As we know, the autonomy of BEVs (battery electric vehicles) depends enormously on weather conditions. In addition to the wind or the rain which play a little on the kilometers covered on a single charge, there is above all the outside temperature. This is why Consumer Reports has launched a long-term test with 4 EVs widespread in the USA. The multi-season test was carried out by the same drivers for each car, each time on the same day for all four models, and driven in the same way (as much as possible) on the same 172-mile loop.
This should make it possible to eliminate certain hazards, even if this test does not have a reference value like an EPA or WLTP test that can be repeated at will. The vehicles tested are:
- Ford Mustang Mach-E extended range,
- Hyundai Ioniq 5,
- Tesla Model Y Long Range,
- Volkswagen ID.4 Pro S
And the observation that will surprise, make some teeth cringe, or make people react is: “We found temperatures can have impact, but Tesla stands out for coming up short of claimed range no matter the weather”. In other words, “We found that temperatures can have an effect, but Tesla stands out by being shorter than claimed range regardless of weather.”
Surprising results for Tesla
Tests show that cold temperatures reduce battery life by 25%. It’s worse if you have to make “short” trips in cold weather and it can go up to 50% loss of autonomy. There is the heating of the cabin which plays, but the batteries also suffer from the cold, even while driving with a big down jacket.
The maximum autonomy was found at 80°F or 26/27°C. Summer temperatures that are not encountered all year round in our latitudes, far from it. But, the big surprise is above all the difference between the approved autonomy (EPA here) and the real one. Of the four vehicles, three manage to achieve approved autonomy. The only one that fails is the Tesla Model Y! Rated for 326 miles (525 km), the Model Y long range reaches 274 miles (441 km) in warm temperatures.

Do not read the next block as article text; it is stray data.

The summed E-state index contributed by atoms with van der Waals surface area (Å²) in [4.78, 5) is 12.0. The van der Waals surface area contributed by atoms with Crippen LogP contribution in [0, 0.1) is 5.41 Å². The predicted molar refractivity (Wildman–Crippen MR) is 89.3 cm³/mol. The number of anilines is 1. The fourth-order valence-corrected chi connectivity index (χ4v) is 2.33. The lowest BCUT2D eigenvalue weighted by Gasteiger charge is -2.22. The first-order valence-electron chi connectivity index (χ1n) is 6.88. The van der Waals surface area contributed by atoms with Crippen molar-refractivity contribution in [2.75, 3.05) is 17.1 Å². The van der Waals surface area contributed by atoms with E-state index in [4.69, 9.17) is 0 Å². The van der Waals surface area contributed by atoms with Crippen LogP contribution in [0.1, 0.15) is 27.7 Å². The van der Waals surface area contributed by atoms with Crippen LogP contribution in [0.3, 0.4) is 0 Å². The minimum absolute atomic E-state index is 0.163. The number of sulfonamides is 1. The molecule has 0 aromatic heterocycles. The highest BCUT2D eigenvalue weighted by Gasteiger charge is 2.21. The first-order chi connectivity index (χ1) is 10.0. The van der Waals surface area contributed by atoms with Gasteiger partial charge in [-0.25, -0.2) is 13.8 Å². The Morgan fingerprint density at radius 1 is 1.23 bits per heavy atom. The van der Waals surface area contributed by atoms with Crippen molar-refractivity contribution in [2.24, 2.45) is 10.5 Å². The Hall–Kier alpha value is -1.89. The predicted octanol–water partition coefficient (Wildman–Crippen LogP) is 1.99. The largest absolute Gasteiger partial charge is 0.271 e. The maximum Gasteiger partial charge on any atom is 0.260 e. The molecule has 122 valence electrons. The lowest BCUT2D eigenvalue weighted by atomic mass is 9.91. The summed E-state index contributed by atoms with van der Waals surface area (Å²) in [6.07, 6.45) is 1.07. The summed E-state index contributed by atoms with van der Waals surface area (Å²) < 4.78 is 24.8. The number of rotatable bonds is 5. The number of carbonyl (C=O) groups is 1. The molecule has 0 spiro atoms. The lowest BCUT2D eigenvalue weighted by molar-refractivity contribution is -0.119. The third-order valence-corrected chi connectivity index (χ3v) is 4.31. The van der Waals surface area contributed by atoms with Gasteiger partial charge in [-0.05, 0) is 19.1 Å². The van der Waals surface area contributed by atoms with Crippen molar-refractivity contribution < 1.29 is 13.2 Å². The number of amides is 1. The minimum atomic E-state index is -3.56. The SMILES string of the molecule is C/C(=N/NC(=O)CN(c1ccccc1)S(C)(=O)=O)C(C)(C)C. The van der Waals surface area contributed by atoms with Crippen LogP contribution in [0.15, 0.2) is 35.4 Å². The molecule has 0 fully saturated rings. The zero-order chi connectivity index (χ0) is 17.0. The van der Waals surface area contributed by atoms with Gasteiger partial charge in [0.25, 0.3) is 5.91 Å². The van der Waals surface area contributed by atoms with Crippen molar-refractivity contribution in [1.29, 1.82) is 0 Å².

Where Consumer Reports wonders a little more is by looking at the weight of vehicles. The lighter Model Y does not give, in their tests, the best final consumption. Obviously, and the publication points this out itself, these tests are only tests and are absolutely not certification measures. Nevertheless, it is interesting to see such discrepancies between theory and reality, depending on time and vehicles.
Perhaps EVs should have more extensive testing protocols than the “simple” EPA and WLTP. Already, introducing a variation in ambient temperature during the test would give an indication of the drop in autonomy in winter. To read the full paper from Consumer Reports, it’s here.